A few years ago Joanna Goddard from A Cup of Jo put out an interesting challenge – memorize a poem. It struck me as such an ingenious idea and an almost lost art. I have always loved poetry and never read it anymore. I have two small books, one of the works of Edgar Allen Poe and another “Great Sonnets” edited by Paul Negri that I used to read and recite (to myself in my room) as an outlet to all my teenage angst. And as I’m obviously very into furniture, I love how one of Jo’s readers said memorized poetry is like “mental furniture” and I can just picture beautiful chairs representing each memorized verse populating a gorgeous sitting room in my brain.
Imagine my surprise when Downton Abbey characters Isobel and Violet begin discussing one of my oft-read poems on the opening show of this latest season.
(Image via Vision TV)
I love when Mrs. Crawley and the Dowager Countess get all feisty on each other but this discussion about Christina Rossetti’s poem Remember was not an argument about flower arranging or who to hire for their wait staff. They were talking about Mrs. Crawley and her grief for her lost son Matthew (um belated spoiler alert, he died).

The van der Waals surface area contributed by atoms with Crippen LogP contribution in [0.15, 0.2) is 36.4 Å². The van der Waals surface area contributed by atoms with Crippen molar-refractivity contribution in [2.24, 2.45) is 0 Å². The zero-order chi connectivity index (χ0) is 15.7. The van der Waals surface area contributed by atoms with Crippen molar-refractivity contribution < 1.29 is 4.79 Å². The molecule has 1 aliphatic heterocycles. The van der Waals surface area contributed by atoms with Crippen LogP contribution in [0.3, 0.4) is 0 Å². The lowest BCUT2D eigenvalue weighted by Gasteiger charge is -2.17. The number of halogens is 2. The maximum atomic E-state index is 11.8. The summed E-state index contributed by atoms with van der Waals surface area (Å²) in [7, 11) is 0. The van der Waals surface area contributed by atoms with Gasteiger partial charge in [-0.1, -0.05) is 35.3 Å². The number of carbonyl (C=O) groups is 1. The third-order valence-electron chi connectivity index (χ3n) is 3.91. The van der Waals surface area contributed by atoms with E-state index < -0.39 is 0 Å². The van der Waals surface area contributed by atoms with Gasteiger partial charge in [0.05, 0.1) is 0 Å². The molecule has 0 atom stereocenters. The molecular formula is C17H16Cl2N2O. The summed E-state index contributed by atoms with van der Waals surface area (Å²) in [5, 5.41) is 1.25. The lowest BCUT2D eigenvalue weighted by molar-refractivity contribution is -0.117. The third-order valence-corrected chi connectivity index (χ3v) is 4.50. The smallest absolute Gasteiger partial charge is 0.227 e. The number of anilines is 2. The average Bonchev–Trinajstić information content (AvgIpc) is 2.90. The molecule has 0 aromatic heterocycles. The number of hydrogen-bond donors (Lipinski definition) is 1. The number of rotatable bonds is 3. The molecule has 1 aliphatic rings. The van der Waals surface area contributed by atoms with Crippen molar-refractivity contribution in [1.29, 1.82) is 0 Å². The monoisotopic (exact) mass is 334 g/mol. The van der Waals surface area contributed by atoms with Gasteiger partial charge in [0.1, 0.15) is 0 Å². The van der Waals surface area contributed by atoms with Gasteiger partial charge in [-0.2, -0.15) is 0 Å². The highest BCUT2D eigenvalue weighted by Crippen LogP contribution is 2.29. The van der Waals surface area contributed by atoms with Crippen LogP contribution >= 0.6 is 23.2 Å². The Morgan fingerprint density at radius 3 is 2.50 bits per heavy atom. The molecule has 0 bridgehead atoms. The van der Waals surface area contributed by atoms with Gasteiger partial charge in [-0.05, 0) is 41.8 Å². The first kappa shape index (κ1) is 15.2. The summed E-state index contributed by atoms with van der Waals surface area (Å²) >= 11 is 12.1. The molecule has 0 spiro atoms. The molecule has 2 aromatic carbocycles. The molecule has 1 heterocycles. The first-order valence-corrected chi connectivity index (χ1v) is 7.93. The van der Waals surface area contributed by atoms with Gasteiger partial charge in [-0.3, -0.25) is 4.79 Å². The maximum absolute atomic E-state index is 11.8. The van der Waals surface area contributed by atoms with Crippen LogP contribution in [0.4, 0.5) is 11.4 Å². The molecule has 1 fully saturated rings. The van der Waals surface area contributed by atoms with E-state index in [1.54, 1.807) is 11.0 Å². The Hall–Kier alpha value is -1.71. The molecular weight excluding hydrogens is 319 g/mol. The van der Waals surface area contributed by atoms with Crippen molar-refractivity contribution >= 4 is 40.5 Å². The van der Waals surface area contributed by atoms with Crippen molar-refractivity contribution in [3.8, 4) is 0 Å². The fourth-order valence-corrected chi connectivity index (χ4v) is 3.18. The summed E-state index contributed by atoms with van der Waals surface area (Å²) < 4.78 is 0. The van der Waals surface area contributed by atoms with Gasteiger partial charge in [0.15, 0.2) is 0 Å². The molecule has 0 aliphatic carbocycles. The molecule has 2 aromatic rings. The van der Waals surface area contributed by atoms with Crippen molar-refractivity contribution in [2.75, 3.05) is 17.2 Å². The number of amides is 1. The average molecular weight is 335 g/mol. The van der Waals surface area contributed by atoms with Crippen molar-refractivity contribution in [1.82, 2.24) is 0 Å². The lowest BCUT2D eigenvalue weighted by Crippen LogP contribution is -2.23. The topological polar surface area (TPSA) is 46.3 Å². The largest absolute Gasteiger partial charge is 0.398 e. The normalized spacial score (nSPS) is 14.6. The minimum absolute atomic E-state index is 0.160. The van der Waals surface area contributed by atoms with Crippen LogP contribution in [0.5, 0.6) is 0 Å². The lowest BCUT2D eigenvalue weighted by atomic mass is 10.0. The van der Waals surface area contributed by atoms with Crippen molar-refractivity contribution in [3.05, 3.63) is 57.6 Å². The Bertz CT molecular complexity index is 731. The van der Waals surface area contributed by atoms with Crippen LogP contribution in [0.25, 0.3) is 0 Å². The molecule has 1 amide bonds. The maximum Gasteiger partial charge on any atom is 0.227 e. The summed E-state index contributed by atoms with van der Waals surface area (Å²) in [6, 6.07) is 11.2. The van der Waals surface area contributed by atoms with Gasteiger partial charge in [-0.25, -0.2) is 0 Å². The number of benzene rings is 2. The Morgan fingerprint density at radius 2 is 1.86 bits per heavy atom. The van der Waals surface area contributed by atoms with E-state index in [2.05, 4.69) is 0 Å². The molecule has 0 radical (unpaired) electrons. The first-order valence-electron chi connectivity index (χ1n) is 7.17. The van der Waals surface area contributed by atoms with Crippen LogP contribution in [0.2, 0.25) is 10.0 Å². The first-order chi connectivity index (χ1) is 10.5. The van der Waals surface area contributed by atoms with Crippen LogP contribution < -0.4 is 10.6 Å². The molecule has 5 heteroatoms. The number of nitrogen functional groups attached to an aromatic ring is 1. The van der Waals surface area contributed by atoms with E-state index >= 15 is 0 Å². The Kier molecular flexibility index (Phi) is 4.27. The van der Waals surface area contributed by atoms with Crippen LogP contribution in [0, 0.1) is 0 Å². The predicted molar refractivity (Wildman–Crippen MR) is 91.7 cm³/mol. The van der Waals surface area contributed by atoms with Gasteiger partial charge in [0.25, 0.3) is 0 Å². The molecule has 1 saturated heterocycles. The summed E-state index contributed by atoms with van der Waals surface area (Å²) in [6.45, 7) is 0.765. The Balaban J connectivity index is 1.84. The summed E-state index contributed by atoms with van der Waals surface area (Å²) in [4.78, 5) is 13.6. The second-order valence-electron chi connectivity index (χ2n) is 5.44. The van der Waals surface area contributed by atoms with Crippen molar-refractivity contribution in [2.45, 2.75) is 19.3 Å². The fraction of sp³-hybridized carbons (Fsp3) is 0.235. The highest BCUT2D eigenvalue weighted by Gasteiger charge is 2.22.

Today marks the 10 year anniversary of the passing of my father. He was 51, I was 23. Had I been writing this blog ten years ago, I don’t know that I could have written anything legible about this topic. I was devastated and dropped deep into a gulf of grief. I remembered Rossetti’s poem and I looked to it for comfort. Not much was to be had – it was too soon. I shared it with my mother hoping it could help her in some small way. Today I’m sharing it with you.
Remember by Christina Rossetti (1830 – 1894)
Remember me when I am gone away,
Gone far away into the silent land;
When you can no more hold me by the hand,
Nor I half turn to go yet turning stay.
Remember me when no more, day by day,
You tell me of our future that you plann’d:
Only remember me; you understand
It will be late to counsel then or pray.
Yet if you should forget me for a while
And afterwards remember, do not grieve:
For if the darkness and corruption leave
A vestige of the thoughts that once I had,
Better by far that you should forget and smile
Than that you should remember and be sad.
(An old-school selfie back from the days of film cameras when you were never quite sure how much if any of your face was going to be in the picture.)
My dad was quiet to those who didn’t know him and such a goof to his family and friends. While it is so easy to be sad for the time I didn’t get with him, I instead choose to think about what an amazing time we did have. I find that now, ten years on, I don’t have to forget to smile. Often times my memories can make me laugh out loud.